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Gcrank1's explanation about bullet stability for a given twist rate is exactly right....it is the length, plus the shape of the bullet, both front and rear, because the profile also affects the bullet's center of gravity and stability, as well as weight. Some shorter, blunter, but heavier bullets for caliber may be more stable than another somewhat lighter, yet longer and more streamlined design, when fired in the same twist barrel. Like Lefty 222 notes, I owned a '70's era Savage 110 series .223 varmint rifle with a 1-14" factory twist heavy barrel. Though theoretically not stable, it shot everything up to a 65 grain bullet extremely well....however 69 grain Sierra Match Kings, would already be unbalanced and gyrating wildly by 50 yards. Conversely, a newer 1-9", short action Model 12, shoots 40 and 45 grain bullets very accurately, despite being "over" stabilized....and will shoot certain 75 grain bullets well, as long as good velocity is maintained. I think the quality and strength of the bullet jacket has more to do with the light bullet's performance....some very light, ultra thin, explosive, conventional hollow point varmint designs will become erratic or even come apart through too much RPM, even at velocities capable from a .223. Polymer tipped bullets of the same weight, with a heavier jacket, and higher B.C. don't exhibit this, in my experience. On a side note, I also like Win. 748 powder for .223 reloading.
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Old 10-21-2019, 11:56 PM
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Quote:
Originally Posted by wkd View Post
They do not shoot light bullets well.

Oh. I wasn't aware - https://youtu.be/5AEPwOa623I?t=1154



To others, what I'm looking for is a test of a normal precision rimfire rig, but with a fast twist of 1:7-1:9 to isolate the twist as the difference. Having another one in 1:16, but with an elongated freebore or .219/.224" bore would be great, but twist is the point most folk tend to hang onto.

This isn't looking for a performance advantage, but clarifying what causes imprecision in converted ARs.

My doubt stems from a little experience with cast boolits in a well worn .30-06. A 165gr cast boolit at 1600fps would ideally prefer something like 1:15, but they were quite decent through the 1:11. Besides cast vs swaged and gaschecked vs heeled, I don't see much difference in comparison to rimfire.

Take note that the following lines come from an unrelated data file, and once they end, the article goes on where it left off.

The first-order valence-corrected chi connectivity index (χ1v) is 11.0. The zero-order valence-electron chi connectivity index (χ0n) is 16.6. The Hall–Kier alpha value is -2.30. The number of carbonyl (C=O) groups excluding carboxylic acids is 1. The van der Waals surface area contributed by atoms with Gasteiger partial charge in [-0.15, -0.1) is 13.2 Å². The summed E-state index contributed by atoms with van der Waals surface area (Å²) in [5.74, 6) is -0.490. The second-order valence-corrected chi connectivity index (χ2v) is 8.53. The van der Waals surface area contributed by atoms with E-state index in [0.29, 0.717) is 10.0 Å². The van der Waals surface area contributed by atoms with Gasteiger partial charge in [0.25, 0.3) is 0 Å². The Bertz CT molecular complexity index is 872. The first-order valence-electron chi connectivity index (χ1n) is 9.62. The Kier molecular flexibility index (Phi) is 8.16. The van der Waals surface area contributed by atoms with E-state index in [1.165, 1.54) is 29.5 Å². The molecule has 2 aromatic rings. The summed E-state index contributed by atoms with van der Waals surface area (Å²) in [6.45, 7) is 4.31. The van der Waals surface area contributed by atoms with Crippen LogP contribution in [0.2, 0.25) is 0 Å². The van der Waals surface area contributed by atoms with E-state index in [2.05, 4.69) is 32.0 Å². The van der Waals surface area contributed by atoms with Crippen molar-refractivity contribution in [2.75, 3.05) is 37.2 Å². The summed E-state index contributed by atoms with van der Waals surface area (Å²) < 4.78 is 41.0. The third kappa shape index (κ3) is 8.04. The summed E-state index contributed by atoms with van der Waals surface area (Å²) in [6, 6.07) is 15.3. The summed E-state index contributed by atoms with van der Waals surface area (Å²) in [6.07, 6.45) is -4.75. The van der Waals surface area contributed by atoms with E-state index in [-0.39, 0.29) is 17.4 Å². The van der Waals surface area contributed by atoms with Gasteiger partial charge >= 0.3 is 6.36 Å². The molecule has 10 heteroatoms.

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Old 10-22-2019, 01:27 AM
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I read the words AR and automatically went into centerfire mode. Now, I will say that the most accurate factory rimfire in my opinion is the Anschutz, which has a 1-16 1/8" twist. Slower, not faster. Something to think about, since they are built to shoot a match bullet of 40 grains, and most other ammo have lighter weigh bullets, other than the 60 grain Aguilla.

What are the converted AR's in .22lr you are talking about? What is it you think makes them inaccurate?
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Old 10-22-2019, 04:01 AM
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Quote:
Originally Posted by Gizzy View Post
What are the converted AR's in .22lr you are talking about? What is it you think makes them inaccurate?

Any of them.


- Adapter neck inside diameter.
- Adapter neck outside diameter fit inside the centerfire neck diameter. Concentricity of the adapter bore.
- Jump, bullet hardness, velocity, relevant harmonics.

Last edited by H-R-B; 10-22-2019 at 04:10 AM.
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Old 10-22-2019, 08:27 AM
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ARs have a bore diameter of 0.219 Grove/0.224grove while 22lr have a bore of 0.222 grove/0.217 bore diameter IIRC. This is why people see the poor accuracy they do from AR conversion units.
Twist wont make a lot of difference if the bullet is skipping down the barrel. That said the general belief amount bench shooters is to use the slowest twist that fully stabilizes your bullet. If Im not mistaken the SAAMI twist for the 223 remains 1/12 while the 5.56 NATO is based on CIP Standard and is set at 1/7. These are two different cartridges by the way, although the 223 will safely chamber and fire in a 5.56 chamber.
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Old 10-22-2019, 10:09 AM
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Quote:
Originally Posted by H-R-B View Post
Has anyone tried a fast twist barrel in an otherwise normal bolt action or dedicated AR rig, or have a link to such a test?
The author of the 8th post in the following thread used a 10/22 and tested 60gr, 40gr and 38gr.

http://forum.accurateshooter.com/thr...10-22.3749124/
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Old 10-22-2019, 02:01 PM
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Quote:
Originally Posted by zukiphile View Post
The author of the 8th post in the following thread used a 10/22 and tested 60gr, 40gr and 38gr.

http://forum.accurateshooter.com/thr...10-22.3749124/

Thank you.

With normal fodder, 0.8" at 50yds is better than the 0.8" at 50ft I've come to expect or sometimes hope for from a conversion. Sample of one shows twist to not matter as much.